Friday, April 12, 2013
I recently read a blog post written by a friend who flew for Air Canada. He dealt with the concept of remembering where you came from and always thinking more of others. Yesterday I had an experience which lined up nicely with what I was reading so I commented on his post and then decided to post my comment here as it was an interesting little story.
MAF Uganda does a shuttle-type flight up into Northeastern Uganda three times a week where we pick up and drop off various mission, church and NGO workers all the way around. Each flight usually consists of about 4 stops and then back to our base. Our first stop was in the town of Soroti in central Uganda to drop off two guys from a church in the UK who were visiting a project there. There is a small flight school at the airport with a couple of 172s and I was warned by the supervising pilot, as we taxied in for shutdown, that it was normal, especially on a Friday, to be approached by some of the students for a ride back down to our base in Kajjansi. Sure enough, there were 3 or 4 well dressed private pilots watching intently as our Caravan rolled to a stop beside them. In an instant I recalled standing on the apron in Three Hills, Alberta as a King Air 200 or PC12 graced us with its presence, the unfamiliar smell of kerosene and the high pitched whine of turbine engines. Once in a while someone would work up the courage to ask to have a look at the flight deck while the pilots were waiting for a client. Asking for a ride back to Calgary or Edmonton would have been out of the question!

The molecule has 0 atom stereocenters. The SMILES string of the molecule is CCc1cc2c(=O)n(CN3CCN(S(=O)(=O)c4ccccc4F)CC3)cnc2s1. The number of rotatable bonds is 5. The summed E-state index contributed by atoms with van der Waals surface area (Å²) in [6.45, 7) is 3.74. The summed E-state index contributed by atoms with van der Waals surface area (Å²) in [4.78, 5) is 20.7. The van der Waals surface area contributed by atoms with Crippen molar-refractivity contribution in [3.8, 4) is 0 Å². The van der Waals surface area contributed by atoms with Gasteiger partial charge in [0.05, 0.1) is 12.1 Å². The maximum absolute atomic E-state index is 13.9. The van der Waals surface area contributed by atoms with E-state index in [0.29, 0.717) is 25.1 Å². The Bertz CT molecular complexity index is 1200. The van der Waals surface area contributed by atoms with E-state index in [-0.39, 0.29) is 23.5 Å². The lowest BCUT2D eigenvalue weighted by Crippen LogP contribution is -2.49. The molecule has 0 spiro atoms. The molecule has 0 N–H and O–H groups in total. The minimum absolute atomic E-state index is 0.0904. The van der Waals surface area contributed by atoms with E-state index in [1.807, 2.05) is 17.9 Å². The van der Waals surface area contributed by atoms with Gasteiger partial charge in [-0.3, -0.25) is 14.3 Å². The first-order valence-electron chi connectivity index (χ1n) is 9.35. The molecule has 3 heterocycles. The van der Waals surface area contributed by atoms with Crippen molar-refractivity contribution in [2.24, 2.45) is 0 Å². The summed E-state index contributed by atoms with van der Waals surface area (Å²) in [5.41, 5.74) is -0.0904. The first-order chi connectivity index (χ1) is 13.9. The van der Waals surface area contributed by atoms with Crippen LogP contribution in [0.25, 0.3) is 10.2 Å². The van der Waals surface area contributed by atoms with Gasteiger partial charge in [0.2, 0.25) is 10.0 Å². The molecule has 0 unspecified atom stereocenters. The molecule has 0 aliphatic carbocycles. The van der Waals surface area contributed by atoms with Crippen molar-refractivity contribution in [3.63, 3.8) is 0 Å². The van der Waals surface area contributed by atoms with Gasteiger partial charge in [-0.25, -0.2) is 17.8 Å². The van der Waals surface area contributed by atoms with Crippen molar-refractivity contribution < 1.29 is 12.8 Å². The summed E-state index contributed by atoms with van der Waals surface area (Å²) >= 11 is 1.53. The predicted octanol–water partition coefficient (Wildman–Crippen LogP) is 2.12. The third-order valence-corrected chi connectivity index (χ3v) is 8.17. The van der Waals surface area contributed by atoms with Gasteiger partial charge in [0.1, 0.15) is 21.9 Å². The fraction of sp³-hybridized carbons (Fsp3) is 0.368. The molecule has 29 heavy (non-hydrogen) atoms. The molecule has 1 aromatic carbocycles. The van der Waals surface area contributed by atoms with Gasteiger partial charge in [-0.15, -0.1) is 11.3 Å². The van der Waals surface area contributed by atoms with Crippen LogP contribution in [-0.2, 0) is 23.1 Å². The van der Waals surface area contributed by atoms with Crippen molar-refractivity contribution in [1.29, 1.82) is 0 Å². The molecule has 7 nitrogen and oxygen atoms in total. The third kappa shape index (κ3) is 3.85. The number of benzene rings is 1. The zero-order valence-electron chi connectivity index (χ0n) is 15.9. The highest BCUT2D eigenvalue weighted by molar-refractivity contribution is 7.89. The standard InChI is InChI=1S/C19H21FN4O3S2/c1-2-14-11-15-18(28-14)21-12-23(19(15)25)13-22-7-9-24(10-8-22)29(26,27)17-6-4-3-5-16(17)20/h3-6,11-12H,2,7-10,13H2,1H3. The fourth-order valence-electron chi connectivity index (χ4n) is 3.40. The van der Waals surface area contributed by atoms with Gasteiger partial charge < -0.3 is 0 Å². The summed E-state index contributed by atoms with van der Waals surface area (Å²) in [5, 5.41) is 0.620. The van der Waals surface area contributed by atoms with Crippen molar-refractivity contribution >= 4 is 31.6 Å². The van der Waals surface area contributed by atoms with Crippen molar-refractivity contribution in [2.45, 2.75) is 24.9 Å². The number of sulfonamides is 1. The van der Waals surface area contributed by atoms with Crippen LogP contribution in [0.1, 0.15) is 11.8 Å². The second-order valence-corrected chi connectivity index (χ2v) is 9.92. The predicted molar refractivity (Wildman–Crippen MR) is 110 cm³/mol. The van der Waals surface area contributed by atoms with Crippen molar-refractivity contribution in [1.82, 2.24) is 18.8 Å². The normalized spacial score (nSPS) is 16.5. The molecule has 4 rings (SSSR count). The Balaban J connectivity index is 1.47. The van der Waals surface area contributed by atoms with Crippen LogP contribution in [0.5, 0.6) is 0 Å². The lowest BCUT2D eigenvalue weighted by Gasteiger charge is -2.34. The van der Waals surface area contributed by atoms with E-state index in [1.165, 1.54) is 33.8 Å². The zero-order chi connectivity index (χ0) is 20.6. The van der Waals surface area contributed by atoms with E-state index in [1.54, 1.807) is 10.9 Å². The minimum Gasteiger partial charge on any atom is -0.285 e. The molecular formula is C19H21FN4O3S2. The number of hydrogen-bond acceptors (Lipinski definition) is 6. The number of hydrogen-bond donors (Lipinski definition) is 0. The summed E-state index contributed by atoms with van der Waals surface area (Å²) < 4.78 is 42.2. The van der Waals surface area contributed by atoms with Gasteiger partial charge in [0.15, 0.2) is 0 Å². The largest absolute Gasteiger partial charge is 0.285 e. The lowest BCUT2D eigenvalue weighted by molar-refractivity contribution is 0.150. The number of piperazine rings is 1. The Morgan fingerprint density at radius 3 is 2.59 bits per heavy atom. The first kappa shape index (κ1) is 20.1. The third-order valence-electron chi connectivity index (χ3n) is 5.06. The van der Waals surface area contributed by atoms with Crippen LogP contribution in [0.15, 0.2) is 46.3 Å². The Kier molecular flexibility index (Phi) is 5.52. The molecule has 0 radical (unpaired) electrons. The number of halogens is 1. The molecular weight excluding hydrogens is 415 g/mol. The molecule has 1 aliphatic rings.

After checking with operations via cell phone I was thrilled to be able to welcome these Soroti Flight School students on board. We ended up taking all four of them all the way back to Kajjansi - at no charge. 3 of them sat in row 1 so they had literal front row seats to the action up front. And for the rest of the day, and the next 4 legs, I was semi aware of 4 sets of eyes watching my every move. Who knows what impact that ride on an MAF Caravan will have on those guys but if it were me - I know I'd remember it for the rest of my career.